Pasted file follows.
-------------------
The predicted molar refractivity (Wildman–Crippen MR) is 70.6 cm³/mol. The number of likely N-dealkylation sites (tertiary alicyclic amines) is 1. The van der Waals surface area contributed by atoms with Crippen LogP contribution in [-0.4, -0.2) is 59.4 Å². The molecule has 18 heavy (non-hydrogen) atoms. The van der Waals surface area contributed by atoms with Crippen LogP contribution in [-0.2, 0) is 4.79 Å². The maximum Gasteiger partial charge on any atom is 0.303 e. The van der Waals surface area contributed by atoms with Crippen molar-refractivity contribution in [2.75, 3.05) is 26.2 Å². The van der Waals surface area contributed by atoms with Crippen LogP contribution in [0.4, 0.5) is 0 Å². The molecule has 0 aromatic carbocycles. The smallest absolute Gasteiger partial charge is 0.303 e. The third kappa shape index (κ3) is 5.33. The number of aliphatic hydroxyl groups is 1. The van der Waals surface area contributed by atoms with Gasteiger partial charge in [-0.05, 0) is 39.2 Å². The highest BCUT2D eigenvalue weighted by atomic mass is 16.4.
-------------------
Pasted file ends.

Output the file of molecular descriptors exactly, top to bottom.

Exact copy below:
The predicted molar refractivity (Wildman–Crippen MR) is 70.6 cm³/mol. The number of likely N-dealkylation sites (tertiary alicyclic amines) is 1. The van der Waals surface area contributed by atoms with Crippen LogP contribution in [-0.4, -0.2) is 59.4 Å². The molecule has 18 heavy (non-hydrogen) atoms. The van der Waals surface area contributed by atoms with Crippen LogP contribution in [-0.2, 0) is 4.79 Å². The maximum Gasteiger partial charge on any atom is 0.303 e. The van der Waals surface area contributed by atoms with Crippen molar-refractivity contribution in [2.75, 3.05) is 26.2 Å². The van der Waals surface area contributed by atoms with Crippen LogP contribution in [0.4, 0.5) is 0 Å². The molecule has 0 aromatic carbocycles. The smallest absolute Gasteiger partial charge is 0.303 e. The third kappa shape index (κ3) is 5.33. The number of aliphatic hydroxyl groups is 1. The van der Waals surface area contributed by atoms with Gasteiger partial charge in [-0.05, 0) is 39.2 Å². The highest BCUT2D eigenvalue weighted by atomic mass is 16.4.